Situation #1 – Bob recently agreed to be an elder in his Church. The elders meet monthly for a 60-90 minute meeting. But 4 times a year, they meet for half a day on Saturday. The next Saturday meeting falls on the same day as one of his daughter’s softball games. Bob is one of 3 volunteer coaches. There is no Church “crisis” to be dealt with, but the Church is facing tremendous opportunity on several fronts. Typically in these half-day Saturday meetings, as the elders prayerfully discuss the course of the Church, God moves, bringing fresh insight and discernment that impacts the life of the Church. Should Bob go to the elders meeting or the softball game?

Situation #2 – When he was a teenager, God put it in Tony’s heart that he should become a missionary doctor as a way to help reach unreached people groups in Southeast Asia. In college, he met Alicia. They fell in love and married after college. While Tony was in med school they had their first child and became pregnant with a second. After med-school, Tony was offered a fellowship in a prestigious infectious disease program.  One thing led to another, and Tony’s plans to become a missionary doctor were delayed time and time again. The children were now 7 and 9. One night at Church, Tony’s heart was again stirred by a visiting speaker; a missionary from Southeast Asia. As Tony and Alicia discussed this, the main hurdle was the children. They were both exceptionally bright and were flourishing in one of the best private schools in the city. Tony and Alicia were concerned that the children could not reach their full potential on the mission field.  What should Tony and Alicia do?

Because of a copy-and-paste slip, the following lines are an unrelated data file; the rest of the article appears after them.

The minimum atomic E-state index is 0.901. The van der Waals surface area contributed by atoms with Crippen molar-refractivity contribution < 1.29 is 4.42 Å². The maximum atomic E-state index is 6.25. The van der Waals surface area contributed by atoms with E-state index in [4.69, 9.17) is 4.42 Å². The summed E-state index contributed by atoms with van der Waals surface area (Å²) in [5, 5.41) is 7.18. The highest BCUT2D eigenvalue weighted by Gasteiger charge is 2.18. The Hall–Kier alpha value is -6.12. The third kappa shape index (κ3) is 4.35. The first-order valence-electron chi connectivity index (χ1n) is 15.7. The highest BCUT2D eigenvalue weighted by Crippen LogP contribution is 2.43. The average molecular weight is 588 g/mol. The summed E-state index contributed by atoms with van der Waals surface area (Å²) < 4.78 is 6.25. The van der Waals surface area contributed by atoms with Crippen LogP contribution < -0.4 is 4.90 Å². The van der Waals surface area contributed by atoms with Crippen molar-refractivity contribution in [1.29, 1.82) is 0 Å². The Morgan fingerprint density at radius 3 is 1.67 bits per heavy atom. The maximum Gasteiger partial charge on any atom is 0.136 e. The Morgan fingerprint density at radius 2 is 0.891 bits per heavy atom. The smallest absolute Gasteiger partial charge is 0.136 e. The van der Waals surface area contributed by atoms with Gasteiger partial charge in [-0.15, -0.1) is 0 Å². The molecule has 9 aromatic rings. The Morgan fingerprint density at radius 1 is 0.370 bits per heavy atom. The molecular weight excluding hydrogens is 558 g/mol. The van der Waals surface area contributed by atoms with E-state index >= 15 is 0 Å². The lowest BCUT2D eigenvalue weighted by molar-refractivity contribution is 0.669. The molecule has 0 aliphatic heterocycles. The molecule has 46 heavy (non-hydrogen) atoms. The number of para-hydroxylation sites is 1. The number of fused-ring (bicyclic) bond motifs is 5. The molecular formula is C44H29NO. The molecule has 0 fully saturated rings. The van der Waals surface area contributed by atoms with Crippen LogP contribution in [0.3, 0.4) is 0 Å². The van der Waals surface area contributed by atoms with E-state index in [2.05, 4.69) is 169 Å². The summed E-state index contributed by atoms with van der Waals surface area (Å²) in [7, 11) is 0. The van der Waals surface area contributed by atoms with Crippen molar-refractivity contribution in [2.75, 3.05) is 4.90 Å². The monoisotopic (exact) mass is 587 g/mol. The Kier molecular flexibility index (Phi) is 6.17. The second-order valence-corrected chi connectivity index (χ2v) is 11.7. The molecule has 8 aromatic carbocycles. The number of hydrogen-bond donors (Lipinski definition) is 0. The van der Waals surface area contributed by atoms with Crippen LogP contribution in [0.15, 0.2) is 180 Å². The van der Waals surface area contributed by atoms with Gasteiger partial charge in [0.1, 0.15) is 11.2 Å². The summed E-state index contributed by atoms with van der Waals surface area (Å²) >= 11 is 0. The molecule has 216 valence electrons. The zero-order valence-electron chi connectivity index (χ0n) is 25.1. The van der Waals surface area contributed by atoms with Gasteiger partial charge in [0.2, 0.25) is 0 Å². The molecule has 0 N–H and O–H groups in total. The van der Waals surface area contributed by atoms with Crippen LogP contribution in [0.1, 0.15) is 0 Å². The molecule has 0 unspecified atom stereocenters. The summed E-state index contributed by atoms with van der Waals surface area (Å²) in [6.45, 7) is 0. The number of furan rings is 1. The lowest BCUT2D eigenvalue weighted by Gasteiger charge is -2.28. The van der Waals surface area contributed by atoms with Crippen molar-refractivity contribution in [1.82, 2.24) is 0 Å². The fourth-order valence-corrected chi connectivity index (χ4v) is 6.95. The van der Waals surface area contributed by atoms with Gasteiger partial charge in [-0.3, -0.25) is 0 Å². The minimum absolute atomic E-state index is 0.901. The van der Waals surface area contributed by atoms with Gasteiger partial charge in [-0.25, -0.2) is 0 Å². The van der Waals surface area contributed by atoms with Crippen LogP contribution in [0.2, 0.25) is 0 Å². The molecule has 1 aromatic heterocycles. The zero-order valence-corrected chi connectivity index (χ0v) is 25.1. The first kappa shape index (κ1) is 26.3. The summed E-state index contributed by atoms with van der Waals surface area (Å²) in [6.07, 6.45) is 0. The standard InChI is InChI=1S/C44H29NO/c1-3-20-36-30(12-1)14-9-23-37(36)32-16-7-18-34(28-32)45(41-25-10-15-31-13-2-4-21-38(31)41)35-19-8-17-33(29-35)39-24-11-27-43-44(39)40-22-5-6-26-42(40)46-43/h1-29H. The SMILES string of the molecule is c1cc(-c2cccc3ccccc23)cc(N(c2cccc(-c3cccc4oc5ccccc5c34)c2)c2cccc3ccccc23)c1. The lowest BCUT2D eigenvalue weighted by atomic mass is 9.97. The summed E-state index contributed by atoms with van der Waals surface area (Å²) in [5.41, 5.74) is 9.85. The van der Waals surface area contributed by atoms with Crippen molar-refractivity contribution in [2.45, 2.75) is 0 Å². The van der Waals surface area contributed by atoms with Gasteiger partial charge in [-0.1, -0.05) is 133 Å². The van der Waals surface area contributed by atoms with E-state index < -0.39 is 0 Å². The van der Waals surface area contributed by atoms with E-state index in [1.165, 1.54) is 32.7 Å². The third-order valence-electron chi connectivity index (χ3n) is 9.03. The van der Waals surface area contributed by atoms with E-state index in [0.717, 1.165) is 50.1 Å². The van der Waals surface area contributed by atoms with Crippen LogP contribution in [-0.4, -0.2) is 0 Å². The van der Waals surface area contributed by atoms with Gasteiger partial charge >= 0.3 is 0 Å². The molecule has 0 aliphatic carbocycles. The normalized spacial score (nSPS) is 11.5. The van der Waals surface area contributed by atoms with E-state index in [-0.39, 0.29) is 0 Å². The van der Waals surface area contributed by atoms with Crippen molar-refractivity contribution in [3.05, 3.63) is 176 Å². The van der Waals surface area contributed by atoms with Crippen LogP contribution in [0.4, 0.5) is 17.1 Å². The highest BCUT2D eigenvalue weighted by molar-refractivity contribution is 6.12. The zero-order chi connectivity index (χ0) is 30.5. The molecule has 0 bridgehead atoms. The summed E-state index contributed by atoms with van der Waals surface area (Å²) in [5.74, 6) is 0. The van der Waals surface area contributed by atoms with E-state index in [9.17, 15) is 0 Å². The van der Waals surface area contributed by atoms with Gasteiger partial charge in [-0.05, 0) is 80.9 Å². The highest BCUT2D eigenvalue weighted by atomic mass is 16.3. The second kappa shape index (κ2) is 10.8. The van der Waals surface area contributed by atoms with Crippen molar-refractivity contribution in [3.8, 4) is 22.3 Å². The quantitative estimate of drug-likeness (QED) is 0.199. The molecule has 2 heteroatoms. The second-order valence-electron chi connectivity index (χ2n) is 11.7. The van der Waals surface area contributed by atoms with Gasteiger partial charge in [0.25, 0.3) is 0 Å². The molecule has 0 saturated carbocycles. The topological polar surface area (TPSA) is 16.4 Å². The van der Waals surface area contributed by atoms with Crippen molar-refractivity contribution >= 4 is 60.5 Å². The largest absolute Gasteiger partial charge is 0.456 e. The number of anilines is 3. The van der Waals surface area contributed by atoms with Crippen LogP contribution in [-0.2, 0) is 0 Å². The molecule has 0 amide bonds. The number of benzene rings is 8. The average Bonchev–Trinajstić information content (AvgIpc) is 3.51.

Who wouldn’t want the best for their children, right? But many Christians in America today are obsessed with positioning their children for success (as the culture around them defines it) to the point that it is actually detrimental. Their motives may be good, but these parents may actually be buffering their children from the very life experience, and perhaps the adversity, that God would use to shape their soul and character, preparing them for their calling in life.

Consider Abraham, when God told him to take his son and offer him as a sacrifice to God. Can you imagine what Abraham was thinking and feeling? How could this be a good thing? Continue reading


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Specific Answer to Specific Prayer Glorifies God